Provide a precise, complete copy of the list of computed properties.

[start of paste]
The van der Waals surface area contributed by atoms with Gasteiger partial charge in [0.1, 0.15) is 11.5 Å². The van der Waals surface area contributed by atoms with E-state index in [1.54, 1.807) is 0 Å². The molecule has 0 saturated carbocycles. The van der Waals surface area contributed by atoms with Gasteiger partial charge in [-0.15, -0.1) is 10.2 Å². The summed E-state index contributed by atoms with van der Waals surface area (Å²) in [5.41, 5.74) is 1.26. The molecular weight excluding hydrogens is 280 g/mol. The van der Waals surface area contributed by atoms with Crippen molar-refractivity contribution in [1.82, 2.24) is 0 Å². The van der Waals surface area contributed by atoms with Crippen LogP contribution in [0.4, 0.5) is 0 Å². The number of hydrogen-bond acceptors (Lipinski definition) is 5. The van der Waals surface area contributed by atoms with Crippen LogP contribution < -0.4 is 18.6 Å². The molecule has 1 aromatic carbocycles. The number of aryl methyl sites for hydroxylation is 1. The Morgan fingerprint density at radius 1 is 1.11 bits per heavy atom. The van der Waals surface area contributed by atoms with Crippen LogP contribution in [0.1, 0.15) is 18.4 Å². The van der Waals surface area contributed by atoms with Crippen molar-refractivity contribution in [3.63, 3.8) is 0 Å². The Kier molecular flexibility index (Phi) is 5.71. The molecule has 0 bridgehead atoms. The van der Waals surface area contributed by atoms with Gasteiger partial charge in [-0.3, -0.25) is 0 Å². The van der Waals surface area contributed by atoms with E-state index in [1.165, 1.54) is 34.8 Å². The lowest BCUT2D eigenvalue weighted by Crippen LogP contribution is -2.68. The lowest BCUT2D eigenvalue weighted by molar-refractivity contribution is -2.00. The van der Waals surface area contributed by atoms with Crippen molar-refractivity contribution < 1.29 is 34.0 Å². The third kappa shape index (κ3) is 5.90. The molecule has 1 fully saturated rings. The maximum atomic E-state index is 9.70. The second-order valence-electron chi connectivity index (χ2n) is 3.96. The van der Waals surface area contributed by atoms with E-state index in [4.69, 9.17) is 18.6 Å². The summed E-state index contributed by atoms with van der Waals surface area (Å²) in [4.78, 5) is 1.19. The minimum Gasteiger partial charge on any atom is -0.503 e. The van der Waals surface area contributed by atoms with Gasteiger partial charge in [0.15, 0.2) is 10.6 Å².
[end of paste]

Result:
The van der Waals surface area contributed by atoms with Gasteiger partial charge in [0.1, 0.15) is 11.5 Å². The van der Waals surface area contributed by atoms with E-state index in [1.54, 1.807) is 0 Å². The molecule has 0 saturated carbocycles. The van der Waals surface area contributed by atoms with Gasteiger partial charge in [-0.15, -0.1) is 10.2 Å². The summed E-state index contributed by atoms with van der Waals surface area (Å²) in [5.41, 5.74) is 1.26. The molecular weight excluding hydrogens is 280 g/mol. The van der Waals surface area contributed by atoms with Crippen molar-refractivity contribution in [1.82, 2.24) is 0 Å². The van der Waals surface area contributed by atoms with Crippen LogP contribution in [0.4, 0.5) is 0 Å². The number of hydrogen-bond acceptors (Lipinski definition) is 5. The van der Waals surface area contributed by atoms with Crippen LogP contribution < -0.4 is 18.6 Å². The molecule has 1 aromatic carbocycles. The number of aryl methyl sites for hydroxylation is 1. The Morgan fingerprint density at radius 1 is 1.11 bits per heavy atom. The van der Waals surface area contributed by atoms with Crippen LogP contribution in [0.1, 0.15) is 18.4 Å². The van der Waals surface area contributed by atoms with Crippen molar-refractivity contribution in [3.63, 3.8) is 0 Å². The Kier molecular flexibility index (Phi) is 5.71. The molecule has 0 bridgehead atoms. The van der Waals surface area contributed by atoms with Gasteiger partial charge in [-0.3, -0.25) is 0 Å². The van der Waals surface area contributed by atoms with E-state index in [1.165, 1.54) is 34.8 Å². The lowest BCUT2D eigenvalue weighted by Crippen LogP contribution is -2.68. The lowest BCUT2D eigenvalue weighted by molar-refractivity contribution is -2.00. The van der Waals surface area contributed by atoms with Crippen molar-refractivity contribution < 1.29 is 34.0 Å². The third kappa shape index (κ3) is 5.90. The molecule has 1 fully saturated rings. The maximum atomic E-state index is 9.70. The second-order valence-electron chi connectivity index (χ2n) is 3.96. The van der Waals surface area contributed by atoms with E-state index in [4.69, 9.17) is 18.6 Å². The summed E-state index contributed by atoms with van der Waals surface area (Å²) in [4.78, 5) is 1.19. The minimum Gasteiger partial charge on any atom is -0.503 e. The van der Waals surface area contributed by atoms with Gasteiger partial charge in [0.15, 0.2) is 10.6 Å².